Echo House by Paul Raff Studio Architects is located in Toronto, Canada on a 2-acre site. It is not a new home but rather a renovation and expansion of a smaller house and the transformation is so complete that Echo House not only looks new – but is dramatically different in a seriously exciting way as well. The wow factor is not only from the outside but from the inside as well.
Dramatic as the individual details on the home’s facade are, from a distance the architects cleverly created an overall aesthetic that blends and merges within its landscape by using neutral shades of black within the stepped back dark raked stucco volume, shades of pale grey within the 142ft Algonquin Limestone wall and natural Douglas fir wood within the Asian inspired wall of operable screens.
It’s only when you get up close and personal that the uniqueness of the details mesmerize the onlooker. The wood screens are designed in a repetitive pattern of bentwood fastened together with dark metal connectors similar to what you would see on traditionally crafted Korean antiques. Each screen pivots on a central post either forward or backward as though they are kinetic sculptures rather then functional privacy screens.
The series of screens wraps around an inner courtyard, creating privacy for the guest bedrooms that overlook the garden and for those outside enjoying the greenspace.
The Korean fastening detail used on the facades’ Douglas fir screens is part of an overall theme of the renovation based on a muse of eastern philosophy and its harmonious connection to the surrounding flora and fauna. With the screens visible through the glazings on the front facade, the design is complete with the choices of interior architectural details as well as with the choice of interior furnishings – such as this reclaimed Douglas fir wood dining table.
The connection of the new architectural details with the interior design is no accident. As Paul Raff Studio Architects was responsible for both.
Aside from the private courtyard out front, Echo House has a huge backyard just off of the social zone with large sliding glass doors creating a seamless connection to both zones.
The floor to ceiling black columns that march across the wall of glass where designed to create an even stronger connection to the backyard vistas with their tree trunk resemblance.
A projection on the buildings facade creates a side wall to the backyard terrace and just inside this projection on the main level is a family room next to the kitchen with a stairwell beside them that leads to the 2nd story.
The details on this section of the building is as intricate as the wood screens on the front facade – and check out the stunning Laser cut steel filigree patterns on the staircase balustrade!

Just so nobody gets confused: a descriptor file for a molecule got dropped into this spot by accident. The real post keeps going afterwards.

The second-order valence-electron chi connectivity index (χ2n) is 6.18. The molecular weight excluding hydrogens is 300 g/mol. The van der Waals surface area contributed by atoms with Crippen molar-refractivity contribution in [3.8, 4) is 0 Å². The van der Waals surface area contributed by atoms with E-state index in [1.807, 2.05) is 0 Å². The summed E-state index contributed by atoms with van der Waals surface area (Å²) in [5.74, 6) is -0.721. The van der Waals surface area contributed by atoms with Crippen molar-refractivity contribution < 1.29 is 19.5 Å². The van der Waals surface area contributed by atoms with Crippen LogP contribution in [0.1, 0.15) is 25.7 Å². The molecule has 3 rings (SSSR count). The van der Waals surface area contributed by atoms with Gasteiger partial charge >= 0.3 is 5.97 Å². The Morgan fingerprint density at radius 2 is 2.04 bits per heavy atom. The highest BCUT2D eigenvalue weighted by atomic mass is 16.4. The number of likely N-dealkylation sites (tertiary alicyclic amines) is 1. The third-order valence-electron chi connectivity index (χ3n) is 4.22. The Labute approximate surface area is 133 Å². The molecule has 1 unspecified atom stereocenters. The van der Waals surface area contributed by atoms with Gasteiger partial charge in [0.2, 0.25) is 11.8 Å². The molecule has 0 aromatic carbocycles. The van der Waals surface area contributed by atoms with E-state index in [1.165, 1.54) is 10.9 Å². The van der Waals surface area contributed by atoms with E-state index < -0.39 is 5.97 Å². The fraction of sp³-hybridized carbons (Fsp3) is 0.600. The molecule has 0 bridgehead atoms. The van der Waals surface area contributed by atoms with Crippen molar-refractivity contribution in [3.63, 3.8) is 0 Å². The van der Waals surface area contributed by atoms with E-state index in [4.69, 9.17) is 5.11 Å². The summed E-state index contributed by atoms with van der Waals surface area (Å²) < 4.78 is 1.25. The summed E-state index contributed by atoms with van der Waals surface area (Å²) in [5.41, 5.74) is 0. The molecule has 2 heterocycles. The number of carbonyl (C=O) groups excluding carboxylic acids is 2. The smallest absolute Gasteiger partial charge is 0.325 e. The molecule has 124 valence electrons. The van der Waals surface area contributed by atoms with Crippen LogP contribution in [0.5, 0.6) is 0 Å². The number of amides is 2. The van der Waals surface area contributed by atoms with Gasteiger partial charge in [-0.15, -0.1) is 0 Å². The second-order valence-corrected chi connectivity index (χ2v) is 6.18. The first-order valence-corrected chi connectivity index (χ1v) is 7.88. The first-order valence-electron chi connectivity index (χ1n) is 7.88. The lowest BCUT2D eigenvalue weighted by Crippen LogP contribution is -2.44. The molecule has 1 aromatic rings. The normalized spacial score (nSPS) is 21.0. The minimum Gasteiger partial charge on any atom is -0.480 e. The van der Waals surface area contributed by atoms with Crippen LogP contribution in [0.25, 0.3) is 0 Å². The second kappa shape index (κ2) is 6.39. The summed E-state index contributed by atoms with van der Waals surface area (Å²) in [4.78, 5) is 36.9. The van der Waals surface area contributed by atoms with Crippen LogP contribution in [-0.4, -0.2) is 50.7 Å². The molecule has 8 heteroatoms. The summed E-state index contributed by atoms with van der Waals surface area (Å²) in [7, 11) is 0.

The Asian pattern within the balustrade continues the traditional eastern details used throughout the home, only in this case rather then using traditional wood joinery to create them, a CNC machine was used.
The new kitchen just past the stairwell is large. The homeowner loves to cook and entertain, as well as host large family gatherings.
Commercial grade appliances, large amounts of storage and prep space and even two stoves means that when the family congregates there is not only enough supplies for everyone, but enough space for family to help out.
Walls of storage do not mean the garden views have been forgotten. Large expanses of glazings keep the chef and sous chefs connected with the flora and fauna beyond,
Down the hall from the kitchen another pair of filigree patterned screens leads to the pool area.
This screen operates on a central pivot similar to the Douglas-fir screens on the front of the home.
The indoor pool area is a dramatic color scheme of black walls and deck and brilliant turquoise pool interior whose shape is mimicking the wood section in the ceiling.
Aside from the pool room, there is a play area for children that overlooks the backyard.
There is also a family study upstairs.
Upstairs is also where the bedrooms are located, and although the master suite is not on ground level, the large connecting deck creates the perfect outdoor zone for relaxing.
The deck is wrapped with a glass balustrade for the ultimate in garden viewing.
The children’s bathroom leaves the neutral Zen-like atmosphere behind in favor of a bold splash of mosaic blues and greens.
Upstairs is also where the homeowner’s art studio is located. There is also a secret photography studio which is accessed by its own secret staircase, lending a sense of mystery to the home.
It was important to the homeowner to incorporate sustainable and earth friendly features and the architects achieved a 50% reduction of the home’s energy consumption by using high performance insulation, heating, cooling and ventilation systems.
Paul Raff Studio Architects
Photography by Ben Rahn of A-Frame Inc. and Steve Tsai